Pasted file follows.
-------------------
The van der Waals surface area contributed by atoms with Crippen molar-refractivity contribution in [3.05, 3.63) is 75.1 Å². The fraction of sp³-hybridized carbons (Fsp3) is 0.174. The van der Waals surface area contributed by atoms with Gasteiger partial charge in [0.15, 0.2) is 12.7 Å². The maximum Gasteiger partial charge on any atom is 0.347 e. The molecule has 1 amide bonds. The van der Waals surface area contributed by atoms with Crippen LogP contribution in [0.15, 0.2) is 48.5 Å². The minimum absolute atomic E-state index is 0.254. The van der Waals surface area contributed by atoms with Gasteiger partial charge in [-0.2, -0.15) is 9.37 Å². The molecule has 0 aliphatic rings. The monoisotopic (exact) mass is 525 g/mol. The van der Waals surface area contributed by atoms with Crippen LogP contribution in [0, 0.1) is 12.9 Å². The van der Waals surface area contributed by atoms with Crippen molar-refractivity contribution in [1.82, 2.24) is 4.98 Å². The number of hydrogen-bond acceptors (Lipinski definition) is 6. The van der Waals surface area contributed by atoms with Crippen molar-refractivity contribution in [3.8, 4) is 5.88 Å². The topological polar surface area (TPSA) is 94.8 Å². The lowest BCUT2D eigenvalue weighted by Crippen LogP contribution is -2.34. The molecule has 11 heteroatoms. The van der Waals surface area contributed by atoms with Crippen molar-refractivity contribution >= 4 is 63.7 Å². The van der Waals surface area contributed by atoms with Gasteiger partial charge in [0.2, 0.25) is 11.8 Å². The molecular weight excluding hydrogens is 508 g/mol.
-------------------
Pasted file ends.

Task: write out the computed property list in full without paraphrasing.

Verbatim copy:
The van der Waals surface area contributed by atoms with Crippen molar-refractivity contribution in [3.05, 3.63) is 75.1 Å². The fraction of sp³-hybridized carbons (Fsp3) is 0.174. The van der Waals surface area contributed by atoms with Gasteiger partial charge in [0.15, 0.2) is 12.7 Å². The maximum Gasteiger partial charge on any atom is 0.347 e. The molecule has 1 amide bonds. The van der Waals surface area contributed by atoms with Crippen LogP contribution in [0.15, 0.2) is 48.5 Å². The minimum absolute atomic E-state index is 0.254. The van der Waals surface area contributed by atoms with Gasteiger partial charge in [-0.2, -0.15) is 9.37 Å². The molecule has 0 aliphatic rings. The monoisotopic (exact) mass is 525 g/mol. The van der Waals surface area contributed by atoms with Crippen LogP contribution in [0, 0.1) is 12.9 Å². The van der Waals surface area contributed by atoms with Crippen molar-refractivity contribution in [1.82, 2.24) is 4.98 Å². The number of hydrogen-bond acceptors (Lipinski definition) is 6. The van der Waals surface area contributed by atoms with Crippen molar-refractivity contribution in [3.8, 4) is 5.88 Å². The topological polar surface area (TPSA) is 94.8 Å². The lowest BCUT2D eigenvalue weighted by Crippen LogP contribution is -2.34. The molecule has 11 heteroatoms. The van der Waals surface area contributed by atoms with Crippen molar-refractivity contribution >= 4 is 63.7 Å². The van der Waals surface area contributed by atoms with Gasteiger partial charge in [0.2, 0.25) is 11.8 Å². The molecular weight excluding hydrogens is 508 g/mol.